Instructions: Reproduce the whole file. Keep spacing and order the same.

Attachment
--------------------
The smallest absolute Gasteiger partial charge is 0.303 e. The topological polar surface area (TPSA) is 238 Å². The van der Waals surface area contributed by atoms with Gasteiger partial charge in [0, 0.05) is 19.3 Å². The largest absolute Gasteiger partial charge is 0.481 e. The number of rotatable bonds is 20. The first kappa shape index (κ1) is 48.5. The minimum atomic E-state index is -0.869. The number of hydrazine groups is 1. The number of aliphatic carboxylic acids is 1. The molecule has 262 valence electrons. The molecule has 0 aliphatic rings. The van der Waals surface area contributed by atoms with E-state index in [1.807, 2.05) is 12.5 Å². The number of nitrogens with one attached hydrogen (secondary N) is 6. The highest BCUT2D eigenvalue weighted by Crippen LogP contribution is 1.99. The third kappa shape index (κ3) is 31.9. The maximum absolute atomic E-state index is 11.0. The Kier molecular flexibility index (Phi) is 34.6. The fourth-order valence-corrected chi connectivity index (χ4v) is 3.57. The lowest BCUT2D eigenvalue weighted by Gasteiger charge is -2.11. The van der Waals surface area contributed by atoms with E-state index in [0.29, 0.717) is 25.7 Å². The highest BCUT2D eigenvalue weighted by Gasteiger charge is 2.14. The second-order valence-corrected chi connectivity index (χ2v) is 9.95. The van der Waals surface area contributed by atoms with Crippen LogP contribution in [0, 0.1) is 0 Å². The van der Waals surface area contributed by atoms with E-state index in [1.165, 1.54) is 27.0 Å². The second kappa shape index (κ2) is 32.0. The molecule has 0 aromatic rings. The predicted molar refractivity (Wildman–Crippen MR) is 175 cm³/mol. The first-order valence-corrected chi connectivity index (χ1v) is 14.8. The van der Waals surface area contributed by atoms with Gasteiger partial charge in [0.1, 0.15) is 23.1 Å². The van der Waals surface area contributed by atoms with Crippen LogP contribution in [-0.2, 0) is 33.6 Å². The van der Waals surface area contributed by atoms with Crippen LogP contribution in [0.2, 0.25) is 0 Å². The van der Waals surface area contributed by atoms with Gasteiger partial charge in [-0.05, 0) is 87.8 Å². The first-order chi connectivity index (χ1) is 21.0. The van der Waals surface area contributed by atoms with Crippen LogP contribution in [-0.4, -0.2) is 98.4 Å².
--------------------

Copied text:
The smallest absolute Gasteiger partial charge is 0.303 e. The topological polar surface area (TPSA) is 238 Å². The van der Waals surface area contributed by atoms with Gasteiger partial charge in [0, 0.05) is 19.3 Å². The largest absolute Gasteiger partial charge is 0.481 e. The number of rotatable bonds is 20. The first kappa shape index (κ1) is 48.5. The minimum atomic E-state index is -0.869. The number of hydrazine groups is 1. The number of aliphatic carboxylic acids is 1. The molecule has 262 valence electrons. The molecule has 0 aliphatic rings. The van der Waals surface area contributed by atoms with E-state index in [1.807, 2.05) is 12.5 Å². The number of nitrogens with one attached hydrogen (secondary N) is 6. The highest BCUT2D eigenvalue weighted by Crippen LogP contribution is 1.99. The third kappa shape index (κ3) is 31.9. The maximum absolute atomic E-state index is 11.0. The Kier molecular flexibility index (Phi) is 34.6. The fourth-order valence-corrected chi connectivity index (χ4v) is 3.57. The lowest BCUT2D eigenvalue weighted by Gasteiger charge is -2.11. The van der Waals surface area contributed by atoms with E-state index in [0.29, 0.717) is 25.7 Å². The highest BCUT2D eigenvalue weighted by Gasteiger charge is 2.14. The second-order valence-corrected chi connectivity index (χ2v) is 9.95. The van der Waals surface area contributed by atoms with Crippen LogP contribution in [0, 0.1) is 0 Å². The van der Waals surface area contributed by atoms with E-state index in [1.165, 1.54) is 27.0 Å². The second kappa shape index (κ2) is 32.0. The molecule has 0 aromatic rings. The predicted molar refractivity (Wildman–Crippen MR) is 175 cm³/mol. The first-order valence-corrected chi connectivity index (χ1v) is 14.8. The van der Waals surface area contributed by atoms with Gasteiger partial charge in [0.1, 0.15) is 23.1 Å². The van der Waals surface area contributed by atoms with Crippen LogP contribution in [-0.2, 0) is 33.6 Å². The van der Waals surface area contributed by atoms with Crippen LogP contribution in [0.2, 0.25) is 0 Å². The van der Waals surface area contributed by atoms with Gasteiger partial charge in [-0.05, 0) is 87.8 Å². The first-order chi connectivity index (χ1) is 21.0. The van der Waals surface area contributed by atoms with Crippen LogP contribution in [-0.4, -0.2) is 98.4 Å².